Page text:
A new translation of the Bible into modern-day Czech hit the bookshelves on Wednesday. The New Testament was actually published a decade ago, though only now have translators managed to complete the Old Testament. Alexandr Flek, the head of the team behind “The Bible – a 21st Century Translation”, explains why the new Czech translation of the Bible has been created.
“We belong to a generation of people who were not raised in the Christian faith, and we are not very familiar with the language of the existing Bible translations that were quite archaic. The only available translations were the beautiful Bible Kralická, or the Bible of Kralice, from 1613, which is very much like the English King James Version – beautiful, very lusty language, very precise translation, but its language was of course very incomprehensible, as it was 400 years old. The only other alternative was the Czech ecumenical translation which came into existence in the 1970s. This translation is more understandable but for today’s people, it’s still difficult to understand, especially now, 20 years later, when for example my children had a very difficult time reading the children’s bible based on this translation. So this is why we started to work on a new translation 17 years ago.”
That’s quite some time. What are the major concerns when translating a text such as the Bible?
“The two concerns with every new Bible translation are accuracy and readability, or communicativeness. So we are of course building on the existing translations; we are especially inspired by the Bible of Kralice which is beautiful in its literary approach. At the same time, of course, there are quite a few changes, especially in the Old Testament where we drew on the latest findings in the field of Biblical studies.”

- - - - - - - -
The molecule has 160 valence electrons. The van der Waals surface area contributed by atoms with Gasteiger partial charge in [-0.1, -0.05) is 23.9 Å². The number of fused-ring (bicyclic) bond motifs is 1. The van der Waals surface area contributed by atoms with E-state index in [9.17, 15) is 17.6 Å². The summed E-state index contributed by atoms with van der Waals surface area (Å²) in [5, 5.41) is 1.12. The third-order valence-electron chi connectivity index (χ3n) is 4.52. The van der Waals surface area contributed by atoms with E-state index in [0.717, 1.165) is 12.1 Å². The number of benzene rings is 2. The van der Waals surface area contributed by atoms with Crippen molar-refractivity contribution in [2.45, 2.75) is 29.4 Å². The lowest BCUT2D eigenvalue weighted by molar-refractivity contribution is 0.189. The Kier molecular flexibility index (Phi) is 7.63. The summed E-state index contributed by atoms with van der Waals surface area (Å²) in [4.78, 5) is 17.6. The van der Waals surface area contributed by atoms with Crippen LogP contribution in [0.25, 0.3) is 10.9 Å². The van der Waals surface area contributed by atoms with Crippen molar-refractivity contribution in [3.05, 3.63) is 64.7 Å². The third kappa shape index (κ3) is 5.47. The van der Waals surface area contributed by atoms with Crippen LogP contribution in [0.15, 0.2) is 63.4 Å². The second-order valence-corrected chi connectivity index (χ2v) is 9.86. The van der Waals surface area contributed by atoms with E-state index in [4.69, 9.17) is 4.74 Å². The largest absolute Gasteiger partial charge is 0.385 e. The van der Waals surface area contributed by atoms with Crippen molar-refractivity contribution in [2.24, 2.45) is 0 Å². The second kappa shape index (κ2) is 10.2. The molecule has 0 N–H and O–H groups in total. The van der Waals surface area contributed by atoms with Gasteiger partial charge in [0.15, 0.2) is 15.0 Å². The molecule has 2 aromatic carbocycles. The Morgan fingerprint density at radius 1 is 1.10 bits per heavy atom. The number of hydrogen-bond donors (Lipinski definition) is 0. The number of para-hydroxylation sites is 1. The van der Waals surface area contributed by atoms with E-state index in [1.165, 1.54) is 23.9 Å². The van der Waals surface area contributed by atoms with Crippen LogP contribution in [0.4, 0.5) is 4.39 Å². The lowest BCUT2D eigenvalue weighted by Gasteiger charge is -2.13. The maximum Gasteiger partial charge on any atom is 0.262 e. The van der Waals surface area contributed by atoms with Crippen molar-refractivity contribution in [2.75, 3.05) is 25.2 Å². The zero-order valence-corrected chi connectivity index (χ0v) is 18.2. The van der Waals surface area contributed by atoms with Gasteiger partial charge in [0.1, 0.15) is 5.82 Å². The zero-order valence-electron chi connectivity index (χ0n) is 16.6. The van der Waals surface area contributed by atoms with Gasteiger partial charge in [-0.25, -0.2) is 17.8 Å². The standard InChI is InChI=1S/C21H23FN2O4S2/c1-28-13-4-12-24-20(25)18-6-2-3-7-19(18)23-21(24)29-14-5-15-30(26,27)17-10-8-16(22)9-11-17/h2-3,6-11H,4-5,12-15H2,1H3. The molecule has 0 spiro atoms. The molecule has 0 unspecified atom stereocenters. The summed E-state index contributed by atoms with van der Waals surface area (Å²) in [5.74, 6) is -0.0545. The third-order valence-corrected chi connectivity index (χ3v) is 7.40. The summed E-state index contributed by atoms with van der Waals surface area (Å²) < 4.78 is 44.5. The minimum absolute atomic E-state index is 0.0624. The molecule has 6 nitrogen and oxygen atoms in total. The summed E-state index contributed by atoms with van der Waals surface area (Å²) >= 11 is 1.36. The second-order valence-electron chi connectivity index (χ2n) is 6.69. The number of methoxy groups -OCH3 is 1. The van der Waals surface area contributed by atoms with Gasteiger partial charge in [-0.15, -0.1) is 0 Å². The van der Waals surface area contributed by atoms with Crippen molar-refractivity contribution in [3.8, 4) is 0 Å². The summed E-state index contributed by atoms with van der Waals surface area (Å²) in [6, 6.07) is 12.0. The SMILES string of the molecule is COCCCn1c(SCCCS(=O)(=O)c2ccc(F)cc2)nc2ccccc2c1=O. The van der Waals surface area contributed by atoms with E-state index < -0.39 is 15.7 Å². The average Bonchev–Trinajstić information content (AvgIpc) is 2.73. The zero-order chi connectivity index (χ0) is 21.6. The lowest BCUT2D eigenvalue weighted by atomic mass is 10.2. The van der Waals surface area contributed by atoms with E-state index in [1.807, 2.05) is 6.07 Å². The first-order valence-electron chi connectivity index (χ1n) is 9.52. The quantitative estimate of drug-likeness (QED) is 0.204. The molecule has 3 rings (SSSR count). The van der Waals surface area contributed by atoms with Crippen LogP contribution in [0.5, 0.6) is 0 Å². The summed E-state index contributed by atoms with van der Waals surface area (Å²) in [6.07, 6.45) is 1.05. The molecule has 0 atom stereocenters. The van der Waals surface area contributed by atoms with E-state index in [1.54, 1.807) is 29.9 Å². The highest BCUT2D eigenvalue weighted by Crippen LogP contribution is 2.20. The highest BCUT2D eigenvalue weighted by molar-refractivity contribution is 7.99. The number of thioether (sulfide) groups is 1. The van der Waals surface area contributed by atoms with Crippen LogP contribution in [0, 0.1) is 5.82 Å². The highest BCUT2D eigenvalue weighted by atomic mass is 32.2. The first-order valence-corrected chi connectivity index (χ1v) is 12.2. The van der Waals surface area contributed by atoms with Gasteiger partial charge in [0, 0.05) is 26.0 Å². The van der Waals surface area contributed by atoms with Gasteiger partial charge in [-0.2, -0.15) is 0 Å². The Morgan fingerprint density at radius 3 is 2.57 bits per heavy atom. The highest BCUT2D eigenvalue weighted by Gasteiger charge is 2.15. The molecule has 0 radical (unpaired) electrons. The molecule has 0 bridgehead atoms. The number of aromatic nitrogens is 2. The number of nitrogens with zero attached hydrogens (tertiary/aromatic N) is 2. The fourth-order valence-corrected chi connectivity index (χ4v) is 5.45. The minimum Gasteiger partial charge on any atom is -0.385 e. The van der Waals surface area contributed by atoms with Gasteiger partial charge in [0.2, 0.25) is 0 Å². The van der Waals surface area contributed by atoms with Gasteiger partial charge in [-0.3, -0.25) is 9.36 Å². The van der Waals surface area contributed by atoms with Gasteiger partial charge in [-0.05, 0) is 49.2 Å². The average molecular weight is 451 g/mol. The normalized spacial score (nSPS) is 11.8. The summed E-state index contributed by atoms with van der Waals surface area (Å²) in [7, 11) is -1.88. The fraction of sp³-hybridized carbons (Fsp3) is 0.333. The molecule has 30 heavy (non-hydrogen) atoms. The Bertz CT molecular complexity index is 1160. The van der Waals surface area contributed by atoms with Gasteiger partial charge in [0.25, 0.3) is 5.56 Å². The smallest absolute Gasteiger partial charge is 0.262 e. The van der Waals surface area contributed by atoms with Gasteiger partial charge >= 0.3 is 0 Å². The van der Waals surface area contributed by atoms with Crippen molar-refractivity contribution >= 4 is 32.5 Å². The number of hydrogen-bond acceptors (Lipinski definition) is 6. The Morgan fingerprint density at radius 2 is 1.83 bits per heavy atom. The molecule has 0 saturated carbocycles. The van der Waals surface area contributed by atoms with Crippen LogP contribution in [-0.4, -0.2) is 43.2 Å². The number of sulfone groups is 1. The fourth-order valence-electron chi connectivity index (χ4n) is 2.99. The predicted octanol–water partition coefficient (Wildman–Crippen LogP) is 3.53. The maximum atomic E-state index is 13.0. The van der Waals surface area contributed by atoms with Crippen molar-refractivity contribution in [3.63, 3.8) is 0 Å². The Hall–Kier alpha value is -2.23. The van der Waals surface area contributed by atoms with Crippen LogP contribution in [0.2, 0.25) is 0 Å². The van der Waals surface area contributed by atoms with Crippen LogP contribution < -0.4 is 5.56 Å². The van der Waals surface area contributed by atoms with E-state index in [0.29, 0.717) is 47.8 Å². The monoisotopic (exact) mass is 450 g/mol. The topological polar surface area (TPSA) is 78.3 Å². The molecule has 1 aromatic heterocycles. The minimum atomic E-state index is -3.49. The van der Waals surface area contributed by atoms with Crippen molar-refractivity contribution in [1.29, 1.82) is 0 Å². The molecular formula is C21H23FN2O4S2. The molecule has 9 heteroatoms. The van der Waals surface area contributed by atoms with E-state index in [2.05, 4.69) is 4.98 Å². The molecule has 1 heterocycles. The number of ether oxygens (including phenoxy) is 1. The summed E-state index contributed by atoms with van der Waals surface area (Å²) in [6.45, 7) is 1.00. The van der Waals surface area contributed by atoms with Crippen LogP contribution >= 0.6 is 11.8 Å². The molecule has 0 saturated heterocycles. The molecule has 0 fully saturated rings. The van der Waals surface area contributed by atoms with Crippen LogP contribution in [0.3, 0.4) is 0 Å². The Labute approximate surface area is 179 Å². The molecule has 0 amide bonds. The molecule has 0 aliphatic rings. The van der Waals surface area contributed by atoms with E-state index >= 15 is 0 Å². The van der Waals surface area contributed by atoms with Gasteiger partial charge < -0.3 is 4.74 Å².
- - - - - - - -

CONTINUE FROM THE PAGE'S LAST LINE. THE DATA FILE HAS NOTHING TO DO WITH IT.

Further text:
What kind of reactions have you had from the readers, and especially from the Catholic Church? Do they like the new translation?
“Well, we first published the New Testament in our translation ten years
ago and it became quite popular. The proof of the pudding is in the eating,
and there are about 100,000 copies of the New Testament in circulation, so
the reception in fact exceeded our expectations. When it comes to the
complete Bible, it was just published yesterday but we have already had
some very positive reviews from a whole range of Czech churches and various
universities and seminaries, including Catholic and Protestant. And we also
got some warm responses from the Jewish Community in Prague as well.”
Growing concern over plight of leading Chinese investor in the Czech Republic
President Zeman’s Chinese advisor arrested
Controversial Russian gas pipeline makes Czech progress
Jan Masaryk’s mysterious death – a “last nail” in the coffin of democracy in 1948
Czech average monthly wages pass 30,000 crown mark for first time